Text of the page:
Dubai is the second largest out of the 7 United Arab Emirates (commonly known the UAE). Known for its luxurious lifestyles, modern architecture and bustling nightlife, Dubai is becoming home for the vast number of expats migrating there everyday.
Over the past three decades, Dubai has come a long way in terms of improvement of its trade and daily life and has earned the status of the world’s trade hub. Due to its strategic location, low logistical and operational costs, excellent infrastructure, international outlook and liberal government policies, Dubai is attracting investors in a big way. Activities such as trade, transport, tourism industry and finance have shown steady growth and helped the economy to achieve a high degree of expansion and diversification.
Dubai has been open to investors since the 1960’s and year on year, it has been relaxing it’s policies in order to attract entrepreneurs from all over the world.
In the year 2021, the UAE government announced a major plan to liberalize the economy and the stringent residency rules for foreigners, as the country sought to overhaul its finances and attract visitors and investment. Recently, especially post-Covid, the UAE government has rolled out various policies designed to counter the recent deterioration in the UAE’s growth prospects, the decline in its expatriate labour force, and to enable it to remain competitive as its Gulf neighbours pursue their own economic liberalisation programmes.
On June 1st, 2021, the UAE government passed a new law allowing foreign investors to hold a 100 percent stake in companies throughout the UAE (except for strategic sectors such as oil, gas, and defence). Previously, full foreign ownership was only permitted within the UAE’s designated Free Zones and selected economic sectors. Foreign investors could previously only own a maximum 49 percent stake in a business, with the majority stake being held by a local Emirati partner. This change in the legal and economic system have proven to be attractive to foreign investors who were subject to the decisions of the local Emirati partners and had to undergo a tedious legal process to set up their business. The new law no longer requires an Emirati chairman or half of the board comprising of Emiratis for joint stock companies throughout the UAE.
As per statistics, within the first 2 days of the introduction of law, 59 foreign investors reportedly took up 100 percent stakes in companies. It is believed that since the Free Zones are concentrated in Abu Dhabi and Dubai, liberalizing economic regulations outside of Free Zones can help attract economic growth especially in the UAE’s other five emirates – Ajman, Sharjah, Ras Al Khaimah, Fujairah, and Umm Al Quwain. With the advantage of custom duties and other taxes available in the Free Trade Zones, that shall assist them in leveraging the branding and influence with the UAE government. Full foreign ownership outside the Free Trade Zones could also start a trend as the UAE strives to make its entire business environment more competitive.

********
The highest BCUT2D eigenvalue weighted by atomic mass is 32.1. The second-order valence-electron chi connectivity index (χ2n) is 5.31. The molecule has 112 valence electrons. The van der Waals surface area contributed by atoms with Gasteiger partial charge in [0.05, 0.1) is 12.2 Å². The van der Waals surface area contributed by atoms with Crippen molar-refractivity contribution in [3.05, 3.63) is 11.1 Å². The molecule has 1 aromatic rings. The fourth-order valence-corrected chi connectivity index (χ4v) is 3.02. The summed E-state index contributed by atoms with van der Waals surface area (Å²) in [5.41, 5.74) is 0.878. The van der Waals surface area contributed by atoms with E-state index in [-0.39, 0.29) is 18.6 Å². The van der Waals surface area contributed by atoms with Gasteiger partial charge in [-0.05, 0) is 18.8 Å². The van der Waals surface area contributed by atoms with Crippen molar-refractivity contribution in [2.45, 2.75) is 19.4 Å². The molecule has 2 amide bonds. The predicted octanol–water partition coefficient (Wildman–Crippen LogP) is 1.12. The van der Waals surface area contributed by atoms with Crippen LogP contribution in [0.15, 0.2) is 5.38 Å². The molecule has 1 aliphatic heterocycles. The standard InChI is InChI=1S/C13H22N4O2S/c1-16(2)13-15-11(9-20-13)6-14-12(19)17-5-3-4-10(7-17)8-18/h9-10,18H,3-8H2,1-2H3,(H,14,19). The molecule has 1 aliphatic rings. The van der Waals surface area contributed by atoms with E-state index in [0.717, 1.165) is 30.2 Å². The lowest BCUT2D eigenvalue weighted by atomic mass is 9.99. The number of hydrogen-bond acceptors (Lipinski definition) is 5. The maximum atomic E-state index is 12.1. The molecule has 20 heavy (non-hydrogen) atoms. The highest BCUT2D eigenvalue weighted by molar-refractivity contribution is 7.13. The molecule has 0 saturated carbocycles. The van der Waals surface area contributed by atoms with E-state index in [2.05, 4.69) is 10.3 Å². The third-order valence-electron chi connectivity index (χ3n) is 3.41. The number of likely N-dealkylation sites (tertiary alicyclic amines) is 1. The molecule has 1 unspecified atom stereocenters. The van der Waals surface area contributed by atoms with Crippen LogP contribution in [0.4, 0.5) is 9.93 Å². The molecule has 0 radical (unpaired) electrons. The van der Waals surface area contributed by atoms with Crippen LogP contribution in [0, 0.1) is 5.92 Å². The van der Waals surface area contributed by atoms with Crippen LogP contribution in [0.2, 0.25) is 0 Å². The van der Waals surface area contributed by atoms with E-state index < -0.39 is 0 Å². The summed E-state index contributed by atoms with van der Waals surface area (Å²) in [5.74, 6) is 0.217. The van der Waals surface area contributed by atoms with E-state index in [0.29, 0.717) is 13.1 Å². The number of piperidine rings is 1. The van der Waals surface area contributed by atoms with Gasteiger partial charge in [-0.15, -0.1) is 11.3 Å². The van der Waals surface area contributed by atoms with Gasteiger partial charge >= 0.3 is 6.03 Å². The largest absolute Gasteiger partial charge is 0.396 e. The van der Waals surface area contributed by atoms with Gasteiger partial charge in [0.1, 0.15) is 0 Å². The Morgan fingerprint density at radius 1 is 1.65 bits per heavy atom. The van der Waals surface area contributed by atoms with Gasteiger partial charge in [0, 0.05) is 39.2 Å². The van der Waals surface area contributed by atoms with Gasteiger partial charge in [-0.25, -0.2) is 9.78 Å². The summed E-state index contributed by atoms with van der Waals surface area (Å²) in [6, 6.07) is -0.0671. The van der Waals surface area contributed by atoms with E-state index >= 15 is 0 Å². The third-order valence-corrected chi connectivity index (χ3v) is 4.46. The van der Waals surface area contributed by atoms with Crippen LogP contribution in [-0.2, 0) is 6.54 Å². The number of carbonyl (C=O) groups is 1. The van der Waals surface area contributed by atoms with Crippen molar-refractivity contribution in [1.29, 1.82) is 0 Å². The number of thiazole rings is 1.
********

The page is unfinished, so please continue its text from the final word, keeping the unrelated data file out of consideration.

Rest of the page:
In November 2020, the UAE introduced new reforms to liberalise its social environment and place the UAE on a more secular footing, thereby making it a more attractive destination for expatriates to live and work.
New policies were introduced to tackle harassment against women, making the law more strict in this area. Reforms were made allowing expatriates to apply the laws of their country regarding divorce and inheritance; scrapping reduced sentences for “honour” killings; the decriminalisation of alcohol consumption and suicide; and the decriminalisation of couples co-habiting without being married.
The UAE has also been promoting female economic empowerment, a recent example arose by recently ordering all firms listed on its stock exchanges to have at least one woman member on their board of directors.
As per the old laws, expatriate’s enjoyed fewer rights and privileges than Emiratis, with the residency rights often being conditional on employment. This has meant that expatriates often had to leave the UAE after employment, taking their money with them and divesting any property or investments held there.
However, since January 2021, the UAE government has opened up a pathway to citizenship announcing that skilled professionals, including senior business executives, investors, scientists, doctors, and engineers, will be able to obtain UAE citizenship. With greater access to UAE passports, expatriates enjoy visa-free travel throughout the GCC, and can open bank accounts more easily and establish businesses. The UAE also introduced a retirement visa in 2020, to allow expatriates aged 55 and over to obtain a renewable five-year visa provided they meet certain financial criteria, such as having one million dirhams ($US 272,000) in a UAE bank account for foreign nationals.
The UAE has been credited as being more liberal with relaxed policies, building better infrastructure and amenities for their foreign workforces and establishing better connectivity to the world compared to other gulf countries. With the UAE continuing to innovate and reform in order to liberalise its economy in the interests of attracting foreign investment and talent, foreign firms are considering the UAE as their most favored hub for trade and investments.
With a few risk that undermines the delicate social contract between Emiratis and their government, UAE remains the most politically-stable investment destination in the Gulf with the UAE’s leadership actively working to convince its citizens that welcoming foreign investment and labour benefits the UAE and Emiratis.
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